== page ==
Eddie was 17 at the time, and he made dramatic changes in his life. Significantly, he realized he needed to forgive his parents – a big change from the night he spent smashing cars and hiding out at Henry’s. Eddie stopped using drugs and hanging out with his old friends. While some of his friends didn’t understand, some were happy for Eddie. They saw the change in him and were glad he was turning away from the life that entangled them all.

At the same time, Eddie went into overdrive at school. He took eight to 10 courses a day and caught up completely by the end of his junior year. He was able to return to regular high school for his senior year. Eddie said the administrators and teachers couldn’t believe how different he was. He earned all A’s and B’s, worked as an office assistant, and started a Christian club on campus. He was voted “Most Changed Student” in senior standouts and graduated on time with his class.

“It was one of the happiest days of my life,” Eddie said. “I don’t think anyone at graduation appreciated it as much as me.”

After high school, Eddie went on to community college where he won both academic and spirit awards. When he finished, Eddie wasn’t sure if he would be able to transfer or how he could afford to continue his education. He worked as a custodian for the South Bay Union School District for two years, waiting for his opportunity.

Around this time, Eddie’s younger cousin, Anthony, was now at his old continuation school, where he met Ronald Williams, who worked for PLNU. Anthony told Williams that he didn’t want to go to PLNU, but that he knew his cousin had always dreamed of going there.

With Williams’ help, Eddie applied to and was accepted at PLNU. At first, the prospect of competing with students he saw as especially smart intimidated Eddie. At New Student Orientation (NSO), his worries increased when he saw that most of the other students’ parents were there with them. Eddie wasn’t sure he could make it through college on his own, academically or financially.

Fortunately, PLNU’s associate vice president for enrollment, Scott Shoemaker, noticed Eddie’s distress at NSO and helped direct him to Pam Macias, director of financial aid. Eddie felt an immediate connection with Macias and found himself breaking down in front of her.

“She embraced me and encouraged me and prayed for me,” Eddie said. “Then she told me we would take things one step at a time, and she would be there for me. And she always has been.”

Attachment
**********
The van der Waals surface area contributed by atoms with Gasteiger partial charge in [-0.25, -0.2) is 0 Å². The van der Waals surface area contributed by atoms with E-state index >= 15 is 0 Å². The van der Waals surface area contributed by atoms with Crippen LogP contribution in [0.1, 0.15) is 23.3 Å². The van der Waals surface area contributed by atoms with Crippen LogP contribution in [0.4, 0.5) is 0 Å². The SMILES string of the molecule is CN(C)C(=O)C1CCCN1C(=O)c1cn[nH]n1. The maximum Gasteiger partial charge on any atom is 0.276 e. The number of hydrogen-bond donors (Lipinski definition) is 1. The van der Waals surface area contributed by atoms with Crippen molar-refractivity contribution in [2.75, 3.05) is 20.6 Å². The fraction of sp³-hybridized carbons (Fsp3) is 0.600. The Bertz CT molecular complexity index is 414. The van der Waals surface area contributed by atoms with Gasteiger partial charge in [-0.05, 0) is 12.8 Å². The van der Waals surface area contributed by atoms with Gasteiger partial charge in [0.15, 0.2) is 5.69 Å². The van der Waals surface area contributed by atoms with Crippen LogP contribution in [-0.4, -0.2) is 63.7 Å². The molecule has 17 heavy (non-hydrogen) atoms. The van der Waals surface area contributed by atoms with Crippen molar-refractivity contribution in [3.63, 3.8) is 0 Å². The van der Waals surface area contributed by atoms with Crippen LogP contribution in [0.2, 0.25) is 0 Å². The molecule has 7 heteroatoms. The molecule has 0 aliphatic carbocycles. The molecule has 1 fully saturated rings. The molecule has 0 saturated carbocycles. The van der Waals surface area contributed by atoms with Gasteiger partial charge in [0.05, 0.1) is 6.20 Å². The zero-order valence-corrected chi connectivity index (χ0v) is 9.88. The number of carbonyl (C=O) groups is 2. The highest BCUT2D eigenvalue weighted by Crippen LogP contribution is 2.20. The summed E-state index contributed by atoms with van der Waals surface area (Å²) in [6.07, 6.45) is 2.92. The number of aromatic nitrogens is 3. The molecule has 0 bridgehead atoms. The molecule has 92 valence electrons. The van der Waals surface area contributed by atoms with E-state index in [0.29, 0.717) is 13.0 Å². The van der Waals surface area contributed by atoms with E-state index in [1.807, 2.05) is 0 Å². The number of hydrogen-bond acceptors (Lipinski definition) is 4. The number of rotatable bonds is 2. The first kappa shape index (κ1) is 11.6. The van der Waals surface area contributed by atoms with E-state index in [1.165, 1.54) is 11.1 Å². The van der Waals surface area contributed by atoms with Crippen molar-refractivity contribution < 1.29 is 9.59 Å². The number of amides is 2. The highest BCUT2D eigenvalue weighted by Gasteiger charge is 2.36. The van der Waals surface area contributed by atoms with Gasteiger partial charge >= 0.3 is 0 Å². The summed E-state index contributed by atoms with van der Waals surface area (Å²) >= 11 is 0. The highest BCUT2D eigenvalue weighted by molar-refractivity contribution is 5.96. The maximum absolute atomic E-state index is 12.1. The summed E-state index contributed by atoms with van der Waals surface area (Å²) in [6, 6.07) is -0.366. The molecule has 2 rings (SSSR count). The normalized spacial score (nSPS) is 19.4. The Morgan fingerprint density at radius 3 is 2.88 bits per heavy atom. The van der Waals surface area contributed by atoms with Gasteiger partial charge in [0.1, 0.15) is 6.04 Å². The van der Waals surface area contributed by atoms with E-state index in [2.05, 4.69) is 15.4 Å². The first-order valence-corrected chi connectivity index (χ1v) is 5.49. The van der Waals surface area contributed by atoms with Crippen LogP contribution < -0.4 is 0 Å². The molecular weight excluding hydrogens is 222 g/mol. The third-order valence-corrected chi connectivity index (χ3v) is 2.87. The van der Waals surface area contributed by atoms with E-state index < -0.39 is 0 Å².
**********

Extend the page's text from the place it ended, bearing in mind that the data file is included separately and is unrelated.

The support and encouragement Eddie received from Macias were only the first he experienced at PLNU. Soon, associate professor of sociology Dr. David Barrows awarded Eddie his first A of the semester for a research essay on social stratification.

Eddie recalls that Barrows then told him, “You have what it takes.”

Buoyed by the success and praise, Eddie’s insecurity began to diminish, and he began to believe in himself. When more A’s followed in courses on criminal justice and world literature, Eddie knew he was where he was supposed to be.

“What I love the most is that my department, dean, and professors have been there for me academically, spiritually, and personally,” he said. “They have prayed for me and been an iron rod in my back while I’ve been here.”

Sometimes Eddie was struck by the disparity between the two worlds he inhabited – the warm, academic surroundings at PLNU and the often hopeless, violent world at home where he watched cousins and friends struggle with the problems he had overcome.

“School became such a haven for me,” he said. “It was like paradise.”

After two and a half years, Eddie is graduating from PLNU with a degree in sociology and a concentration in criminal justice. He participated in Commencement in May and is finishing up his last class this summer.

Although graduating from PLNU is Eddie’s biggest achievement so far, his joy is tempered by recent tragedy. His beloved grandmother, one of the most consistent, positive forces in his life, the woman he calls “the most important person in my life,” recently suffered a stroke. The extent to which she will recover is not yet known.

The next step in Eddie’s life may be to apply to law school – though he worries about taking on additional debt. He’s also considering serving as a probation officer and trying to reach youth who are struggling the way he was. For now, Eddie is thankful for his education and for God’s grace in his life. Eddie’s parents have also both given their lives to the Lord, which brings Eddie joy.

“No matter what, I love my parents,” he said. “My experiences gave me my fighting spirit and taught me perseverance.”

Christine is the editor of the Viewpoint magazine at PLNU.